In addition to the removal of the plans for the “Liberator” handgun released Monday, the State Department ordered Defense Distributed founder Cody Wilson to remove blueprints for nine other 3D-printable firearms components.
Interestingly, they ordered the removal while they review the files for compliance with International Traffic in Arms Regulations (ITAR), the government’s export control laws for weapons, according to Forbes.
In other words, they’re not even sure if it violates the regulations, yet they’re still calling for the plans to be removed.
“Until the Department provides Defense Distributed with final [commodity jurisdiction] determinations, Defense Distributed should treat the above technical data as ITAR-controlled,” the letter reads, referring to ten CAD files.
The files include the 3D-printable gun, silencers, sights and other firearms-related itmes.
“This means that all data should be removed from public access immediately,” the letter continues. “Defense Distributed should review the remainder of the data made public on its website to determine whether any other data may be similarly controlled and proceed according to ITAR requirements.”
This comes just two days after Sen. Chuck Schumer called the potential ramifications of 3D-printable guns “stomach-churning. The New York Daily News refers to 3D-printable guns as “make-your-own untraceable and undetectable weapons.”
Schumer called for “legislation outlawing the technology’s weapons potential,” according to New York Daily News.
Wilson, who is currently a law student at the University of Texas in Austin, says that Defense Distributed will indeed take down the files until the State Department completes its review.
“We have to comply,” Wilson said. “’All such data should be removed from public access,’ the letter says. That might be an impossible standard. But we’ll do our part to remove it from our servers.”
As Andy Greenberg of Forbes points out, while Wilson said he will comply with removing it from his site, it doesn’t mean that the U.S. government has successfully snuffed out the 3D-printable gun.
The files were downloaded around 100,000 times in just two days and the files were actually served by Mega, the new storage service based out of New Zealand by infamous internet entrepreneur Kim Dotcom.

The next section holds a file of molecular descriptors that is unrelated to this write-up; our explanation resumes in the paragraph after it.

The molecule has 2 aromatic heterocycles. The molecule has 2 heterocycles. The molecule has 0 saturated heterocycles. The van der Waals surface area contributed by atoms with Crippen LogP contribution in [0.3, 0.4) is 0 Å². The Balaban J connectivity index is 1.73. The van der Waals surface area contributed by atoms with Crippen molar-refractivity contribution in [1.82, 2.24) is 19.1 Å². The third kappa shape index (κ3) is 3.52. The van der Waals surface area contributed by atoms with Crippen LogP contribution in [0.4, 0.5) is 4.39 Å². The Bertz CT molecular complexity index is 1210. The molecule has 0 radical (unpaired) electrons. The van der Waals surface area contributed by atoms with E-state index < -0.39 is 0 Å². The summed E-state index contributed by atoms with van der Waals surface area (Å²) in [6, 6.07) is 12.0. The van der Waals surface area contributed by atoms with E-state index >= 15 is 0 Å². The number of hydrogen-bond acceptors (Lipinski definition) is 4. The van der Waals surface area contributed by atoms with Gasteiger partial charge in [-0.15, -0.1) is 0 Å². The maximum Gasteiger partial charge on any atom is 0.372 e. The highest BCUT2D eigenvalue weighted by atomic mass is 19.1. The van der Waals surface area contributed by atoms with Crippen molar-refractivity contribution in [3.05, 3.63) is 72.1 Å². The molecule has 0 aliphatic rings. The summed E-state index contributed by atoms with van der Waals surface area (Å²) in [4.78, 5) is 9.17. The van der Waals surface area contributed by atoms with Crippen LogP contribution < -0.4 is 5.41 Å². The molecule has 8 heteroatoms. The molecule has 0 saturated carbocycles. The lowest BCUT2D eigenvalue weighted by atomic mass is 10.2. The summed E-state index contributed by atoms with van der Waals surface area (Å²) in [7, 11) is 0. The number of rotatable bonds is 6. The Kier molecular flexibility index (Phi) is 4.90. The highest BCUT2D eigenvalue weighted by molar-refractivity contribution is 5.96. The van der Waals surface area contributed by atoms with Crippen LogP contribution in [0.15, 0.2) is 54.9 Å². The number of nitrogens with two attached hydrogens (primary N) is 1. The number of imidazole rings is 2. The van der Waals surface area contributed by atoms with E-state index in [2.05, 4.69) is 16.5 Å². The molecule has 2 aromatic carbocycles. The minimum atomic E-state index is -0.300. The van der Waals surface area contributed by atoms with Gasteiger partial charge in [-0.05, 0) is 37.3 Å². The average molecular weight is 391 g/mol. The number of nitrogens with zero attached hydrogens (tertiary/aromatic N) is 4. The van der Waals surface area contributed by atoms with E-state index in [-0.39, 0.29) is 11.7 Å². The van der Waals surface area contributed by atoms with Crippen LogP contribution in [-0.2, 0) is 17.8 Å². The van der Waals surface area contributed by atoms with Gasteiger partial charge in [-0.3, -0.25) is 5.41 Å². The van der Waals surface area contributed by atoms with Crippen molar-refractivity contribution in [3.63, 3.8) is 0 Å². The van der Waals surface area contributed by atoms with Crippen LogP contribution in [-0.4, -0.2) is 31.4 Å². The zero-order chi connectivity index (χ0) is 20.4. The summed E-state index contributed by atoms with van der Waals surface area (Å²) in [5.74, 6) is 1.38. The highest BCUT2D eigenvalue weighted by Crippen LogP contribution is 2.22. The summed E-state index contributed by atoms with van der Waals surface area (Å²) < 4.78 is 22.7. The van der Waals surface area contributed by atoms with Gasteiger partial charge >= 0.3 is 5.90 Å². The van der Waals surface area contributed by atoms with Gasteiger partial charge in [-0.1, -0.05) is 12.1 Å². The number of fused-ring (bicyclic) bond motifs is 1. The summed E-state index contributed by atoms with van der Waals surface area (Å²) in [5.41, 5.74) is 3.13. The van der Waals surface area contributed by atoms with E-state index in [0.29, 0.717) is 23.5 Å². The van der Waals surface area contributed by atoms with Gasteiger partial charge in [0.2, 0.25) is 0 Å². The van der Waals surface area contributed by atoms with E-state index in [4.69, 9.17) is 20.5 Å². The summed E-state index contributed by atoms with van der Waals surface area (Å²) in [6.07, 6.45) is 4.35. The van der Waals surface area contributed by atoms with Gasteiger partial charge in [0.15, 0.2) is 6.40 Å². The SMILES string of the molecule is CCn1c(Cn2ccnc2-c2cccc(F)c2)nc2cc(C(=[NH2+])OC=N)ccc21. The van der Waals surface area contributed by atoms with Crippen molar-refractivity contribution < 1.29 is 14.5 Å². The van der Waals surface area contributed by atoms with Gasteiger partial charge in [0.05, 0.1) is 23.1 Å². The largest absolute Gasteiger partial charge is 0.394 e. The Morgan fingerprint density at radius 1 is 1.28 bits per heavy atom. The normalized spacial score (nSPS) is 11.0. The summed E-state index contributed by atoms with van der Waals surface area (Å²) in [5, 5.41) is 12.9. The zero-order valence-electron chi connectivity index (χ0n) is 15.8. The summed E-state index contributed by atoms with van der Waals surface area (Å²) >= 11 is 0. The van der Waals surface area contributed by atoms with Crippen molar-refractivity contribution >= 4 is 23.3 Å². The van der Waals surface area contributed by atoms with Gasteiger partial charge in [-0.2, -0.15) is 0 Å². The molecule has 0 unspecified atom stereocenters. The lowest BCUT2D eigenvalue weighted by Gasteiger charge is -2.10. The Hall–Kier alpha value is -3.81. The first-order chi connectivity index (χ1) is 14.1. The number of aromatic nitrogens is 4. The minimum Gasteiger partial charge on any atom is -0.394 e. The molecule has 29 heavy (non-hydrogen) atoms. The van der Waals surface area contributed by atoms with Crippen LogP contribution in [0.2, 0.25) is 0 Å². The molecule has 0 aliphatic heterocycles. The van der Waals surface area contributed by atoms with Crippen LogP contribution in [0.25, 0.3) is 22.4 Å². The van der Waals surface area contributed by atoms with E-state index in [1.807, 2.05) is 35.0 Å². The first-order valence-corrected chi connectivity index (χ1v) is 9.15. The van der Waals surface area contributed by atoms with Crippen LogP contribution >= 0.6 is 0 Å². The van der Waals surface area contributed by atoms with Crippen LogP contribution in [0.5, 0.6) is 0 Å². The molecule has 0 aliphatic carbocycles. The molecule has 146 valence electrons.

Of course, Dotcom is now well known as a critic of the U.S. government and it is unclear if he will remove it from Mega’s servers at this point.
“The blueprint for gun and other Defense Distributed firearm components have also been uploaded several times to the Pirate Bay, the censorship-resistant filesharing site,” Greenberg notes.
There is also the possibility of other mirrors of the files as well. It seems impossible for the government to completely censor every website hosting the files at this point.
In addition, Wilson said that he is also exploring a potential legal exemption from ITAR statutes for non-profit public domain releases of technical files.
This exemption is designed to create a safe harbor for public interest activities like research and would, according to Wilson, require the files to be stored in a library or sold in a bookstore.
Under ITAR statutes, the internet counts as a library, according to Wilson, and he has also made the file available in an Austin, Texas bookstore.
“This is the conversation I want,” Wilson said. “Is this a workable regulatory regime? Can there be defense trade control in the era of the Internet and 3D printing?”
It seems that if there can be, it will be incredibly difficult based on how quickly the files spread across the internet.
Although Defense Distributed tweeted the below earlier this morning, I was able to access their site momentarily before being served another 503 error.
#DEFCAD has gone dark at the request of the Department of Defense Trade Controls. Take it up with the Secretary of State.
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